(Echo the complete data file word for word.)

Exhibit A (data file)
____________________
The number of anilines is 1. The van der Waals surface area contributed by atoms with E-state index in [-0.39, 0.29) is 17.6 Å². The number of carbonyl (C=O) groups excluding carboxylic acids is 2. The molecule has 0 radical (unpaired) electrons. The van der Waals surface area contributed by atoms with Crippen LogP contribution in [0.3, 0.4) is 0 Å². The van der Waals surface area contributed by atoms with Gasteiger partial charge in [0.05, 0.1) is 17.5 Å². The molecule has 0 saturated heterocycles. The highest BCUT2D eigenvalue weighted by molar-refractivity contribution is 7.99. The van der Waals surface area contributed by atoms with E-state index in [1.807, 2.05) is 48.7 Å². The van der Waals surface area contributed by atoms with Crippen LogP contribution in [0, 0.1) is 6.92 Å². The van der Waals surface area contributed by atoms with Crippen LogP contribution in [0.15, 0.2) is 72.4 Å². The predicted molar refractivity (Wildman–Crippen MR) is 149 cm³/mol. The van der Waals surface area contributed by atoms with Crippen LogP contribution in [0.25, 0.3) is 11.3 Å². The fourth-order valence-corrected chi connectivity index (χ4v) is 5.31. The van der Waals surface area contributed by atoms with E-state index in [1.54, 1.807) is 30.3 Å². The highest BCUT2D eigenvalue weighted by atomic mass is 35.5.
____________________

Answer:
The number of anilines is 1. The van der Waals surface area contributed by atoms with E-state index in [-0.39, 0.29) is 17.6 Å². The number of carbonyl (C=O) groups excluding carboxylic acids is 2. The molecule has 0 radical (unpaired) electrons. The van der Waals surface area contributed by atoms with Crippen LogP contribution in [0.3, 0.4) is 0 Å². The van der Waals surface area contributed by atoms with Gasteiger partial charge in [0.05, 0.1) is 17.5 Å². The molecule has 0 saturated heterocycles. The highest BCUT2D eigenvalue weighted by molar-refractivity contribution is 7.99. The van der Waals surface area contributed by atoms with E-state index in [1.807, 2.05) is 48.7 Å². The van der Waals surface area contributed by atoms with Crippen LogP contribution in [0, 0.1) is 6.92 Å². The van der Waals surface area contributed by atoms with Crippen LogP contribution in [0.15, 0.2) is 72.4 Å². The predicted molar refractivity (Wildman–Crippen MR) is 149 cm³/mol. The van der Waals surface area contributed by atoms with Crippen LogP contribution in [0.25, 0.3) is 11.3 Å². The fourth-order valence-corrected chi connectivity index (χ4v) is 5.31. The van der Waals surface area contributed by atoms with E-state index in [1.54, 1.807) is 30.3 Å². The highest BCUT2D eigenvalue weighted by atomic mass is 35.5.